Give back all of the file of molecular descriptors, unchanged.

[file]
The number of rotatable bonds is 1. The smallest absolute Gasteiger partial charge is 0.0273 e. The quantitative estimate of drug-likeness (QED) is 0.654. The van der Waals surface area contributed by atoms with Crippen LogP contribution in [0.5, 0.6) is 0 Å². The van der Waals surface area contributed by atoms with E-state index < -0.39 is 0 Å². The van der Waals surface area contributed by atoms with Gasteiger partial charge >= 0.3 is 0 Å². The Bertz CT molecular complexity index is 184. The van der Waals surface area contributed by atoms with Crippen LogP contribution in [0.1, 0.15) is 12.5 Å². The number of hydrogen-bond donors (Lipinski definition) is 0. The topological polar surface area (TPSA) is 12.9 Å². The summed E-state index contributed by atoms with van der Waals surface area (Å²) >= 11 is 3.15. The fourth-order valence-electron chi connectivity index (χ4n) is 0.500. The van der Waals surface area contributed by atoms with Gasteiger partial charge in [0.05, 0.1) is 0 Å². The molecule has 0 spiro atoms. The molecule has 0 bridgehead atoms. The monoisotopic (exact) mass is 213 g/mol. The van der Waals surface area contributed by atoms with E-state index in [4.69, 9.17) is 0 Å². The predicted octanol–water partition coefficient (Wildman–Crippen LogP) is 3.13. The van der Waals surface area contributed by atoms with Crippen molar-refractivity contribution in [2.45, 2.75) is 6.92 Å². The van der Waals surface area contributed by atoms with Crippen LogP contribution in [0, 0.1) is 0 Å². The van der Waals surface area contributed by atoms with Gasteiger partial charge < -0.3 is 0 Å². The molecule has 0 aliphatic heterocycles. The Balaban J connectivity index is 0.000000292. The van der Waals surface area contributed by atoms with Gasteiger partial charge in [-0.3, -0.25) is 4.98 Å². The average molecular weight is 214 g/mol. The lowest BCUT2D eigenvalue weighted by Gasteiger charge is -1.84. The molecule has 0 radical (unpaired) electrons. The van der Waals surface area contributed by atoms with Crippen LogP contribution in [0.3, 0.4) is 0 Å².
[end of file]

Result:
The number of rotatable bonds is 1. The smallest absolute Gasteiger partial charge is 0.0273 e. The quantitative estimate of drug-likeness (QED) is 0.654. The van der Waals surface area contributed by atoms with Crippen LogP contribution in [0.5, 0.6) is 0 Å². The van der Waals surface area contributed by atoms with E-state index < -0.39 is 0 Å². The van der Waals surface area contributed by atoms with Gasteiger partial charge >= 0.3 is 0 Å². The Bertz CT molecular complexity index is 184. The van der Waals surface area contributed by atoms with Crippen LogP contribution in [0.1, 0.15) is 12.5 Å². The number of hydrogen-bond donors (Lipinski definition) is 0. The topological polar surface area (TPSA) is 12.9 Å². The summed E-state index contributed by atoms with van der Waals surface area (Å²) >= 11 is 3.15. The fourth-order valence-electron chi connectivity index (χ4n) is 0.500. The van der Waals surface area contributed by atoms with Gasteiger partial charge in [0.05, 0.1) is 0 Å². The molecule has 0 spiro atoms. The molecule has 0 bridgehead atoms. The monoisotopic (exact) mass is 213 g/mol. The van der Waals surface area contributed by atoms with E-state index in [4.69, 9.17) is 0 Å². The predicted octanol–water partition coefficient (Wildman–Crippen LogP) is 3.13. The van der Waals surface area contributed by atoms with Crippen molar-refractivity contribution in [2.45, 2.75) is 6.92 Å². The van der Waals surface area contributed by atoms with Crippen LogP contribution in [0, 0.1) is 0 Å². The van der Waals surface area contributed by atoms with Gasteiger partial charge < -0.3 is 0 Å². The molecule has 0 aliphatic heterocycles. The Balaban J connectivity index is 0.000000292. The van der Waals surface area contributed by atoms with Gasteiger partial charge in [-0.3, -0.25) is 4.98 Å². The average molecular weight is 214 g/mol. The lowest BCUT2D eigenvalue weighted by Gasteiger charge is -1.84. The molecule has 0 radical (unpaired) electrons. The van der Waals surface area contributed by atoms with Crippen LogP contribution in [0.3, 0.4) is 0 Å².